Guess who’s going to North Korea? Rick Warren, pastor of Saddleback Community Church, has been invited to come to the communist country next week. Tensions are already high between North Korea and the United States, particularly with the firing of a 7th medium-range missile. Even prior to these recent events, North Korea has been known for its religious persecution. Warren apparently understands this reality: “I know they’re going to use me, so I’m going to use them.” Saddleback is the largest Baptist church in the nation, and members consider Warren’s trip a victory for religious freedom. However, a Christian Worldview Network spokesperson has another perspective. Ingrid Schueter, producer and co-host of a Christian talk show on the network says “not for a moment do these leaders worry they will have a Christian revival on their hands. Warren is loved and feted because his message is absent the cross and Christ’s call to die” (ABP). Why was Warren invited? Time will tell.

We’re 230 years old! July 4th is celebrated across our land with hamburgers, hotdogs, parades, and fireworks. And flags galore. One aspect of our Constitution that has particular meaning for me is the Bill of Rights, and specifically the first amendment. “Congress shall make no law respecting an establishment of religion, or prohibiting the free exercise thereof.” Other parts of it include freedom of speech, press, assembly, and the right to address the government for a redress of grievances. I wonder what North Korea’s constitution looks like.

We are a religious nation. Some would say we are a “Christian” nation. However, we must not confuse patriotism with freedom in Jesus Christ. Being an American doesn’t make me a Christian. Jesus addressed a similar issue with the Jews who felt like being Abraham’s descendants gave them privileged status. He responded, “I tell you the truth, everyone who sins is a slave to sin. Now, a slave has no permanent place in the family, but a son belongs to it forever. So, if the Son sets you free, you will be free indeed” (Jn 8:34-36). They believed their physical lineage and geographical location secured special favor with the Almighty. This sort of thing is going on in our country today.

Historically, Baptists have been on the front lines in the fight for religious liberty. We have been on the receiving end of persecution in centuries past and would think we’d learn from it. But, growth and prosperity have caused many Baptists to change their tune. W.A. Criswell’s comment in a 1984 television interview aptly describes the shift away from a key Baptist distinctive. He said, “I believe this notion of the separation of church and state was the figment of some infidel’s imagination.” Interestingly, Criswell followed a pastor at FBC Dallas who held to a completely different viewpoint. Dr. George W. Truett gave a sermon on the East steps of the Capitol Building in 1920 recalling Jesus’ words to “render unto Ceasar the things that are Ceasar’s, and to God the things that are God’s.” Truett said that these words were “the most revolutionary and history making utterances that ever fell from those lips divine. It marked once and for all the divorcement of church and state.”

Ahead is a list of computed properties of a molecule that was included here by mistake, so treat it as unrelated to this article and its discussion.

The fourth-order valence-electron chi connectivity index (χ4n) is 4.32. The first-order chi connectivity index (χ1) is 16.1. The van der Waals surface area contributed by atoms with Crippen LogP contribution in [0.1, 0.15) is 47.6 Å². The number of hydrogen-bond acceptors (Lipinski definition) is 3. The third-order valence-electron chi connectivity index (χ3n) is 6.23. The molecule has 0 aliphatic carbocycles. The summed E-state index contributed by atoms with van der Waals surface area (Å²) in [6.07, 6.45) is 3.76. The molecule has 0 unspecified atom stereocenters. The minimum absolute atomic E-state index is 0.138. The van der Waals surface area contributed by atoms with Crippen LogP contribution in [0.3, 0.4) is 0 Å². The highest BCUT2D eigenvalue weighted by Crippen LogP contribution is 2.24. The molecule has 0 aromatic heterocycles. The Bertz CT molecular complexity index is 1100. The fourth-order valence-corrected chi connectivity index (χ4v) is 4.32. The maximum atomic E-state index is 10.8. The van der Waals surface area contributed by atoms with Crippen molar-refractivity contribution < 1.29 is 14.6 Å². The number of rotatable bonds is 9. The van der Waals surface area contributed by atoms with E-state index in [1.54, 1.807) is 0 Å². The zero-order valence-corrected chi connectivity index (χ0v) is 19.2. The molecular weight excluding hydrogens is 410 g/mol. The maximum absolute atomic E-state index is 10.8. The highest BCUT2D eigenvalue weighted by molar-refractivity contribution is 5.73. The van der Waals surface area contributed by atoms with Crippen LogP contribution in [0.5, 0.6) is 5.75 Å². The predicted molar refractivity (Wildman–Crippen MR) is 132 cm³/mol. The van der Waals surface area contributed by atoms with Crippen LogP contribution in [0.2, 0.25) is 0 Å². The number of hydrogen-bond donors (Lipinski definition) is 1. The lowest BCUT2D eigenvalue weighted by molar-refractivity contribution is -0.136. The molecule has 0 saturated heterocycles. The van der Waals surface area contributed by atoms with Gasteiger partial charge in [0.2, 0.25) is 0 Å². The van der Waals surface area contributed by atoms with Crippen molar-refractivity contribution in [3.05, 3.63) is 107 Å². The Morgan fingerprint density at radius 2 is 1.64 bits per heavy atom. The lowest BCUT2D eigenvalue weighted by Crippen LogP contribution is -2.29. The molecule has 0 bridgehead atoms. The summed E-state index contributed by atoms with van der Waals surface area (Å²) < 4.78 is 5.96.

We’re in trouble when Criswell’s viewpoint gets more applause than does his predecessor’s. There is a movement in place that seeks to wrap the church in an American flag and turn places of worship into political temples. It’s almost as if you have to adhere to a particular political persuasion in order to be accepted in some churches. If you happen to disagree with the pastor or other leadership in these politically-consumed churches, then you are labelled as “just not believing the Bible.” When politics and piety begin to mix, you know that something is going to be compromised. As with Esau from the book of Genesis, churches are giving away their prophetic birthright for a political bowl of stew.

Walking down one of the aisles of the Resource Fair at the CBF meeting in Atlanta, I stopped to look at a book entitled “Exiled.” I must have been walking too slow, because the next thing I knew the author was selling me his book. The book is a compilation of essays written by men and women who for one reason or another found themselves marginalized from the SBC. He signed the front page, looked at me, and said the words he had written–“It’s good to be free.” He was talking about freedom in a denominational sense, but the words can apply to a broader theme. It is good to be free as Americans and as Christians, but we must not confuse the two. The Apostle Paul said that “our citizenship is in heaven” (Ph 3:20).

I believe in getting involved in politics by supporting candidates and going to the polls. But keep it outside the doors of the Lord’s House. Preach issues but don’t endorse candidates. Take a stand on the Word of God. Encourage people to vote, but don’t make political party affiliations a test of fellowship in the church. Let’s be more concerned about being on the Lord’s side than whether He is on ours. People are living and dying without hearing or seeing an authentic Christian witness. Churches can all too easily fall prey to the politics of power and position. Keep the Jeffersonian “wall of separation” in place. If we don’t, then either the church or the state is going to lose. I think I know which one.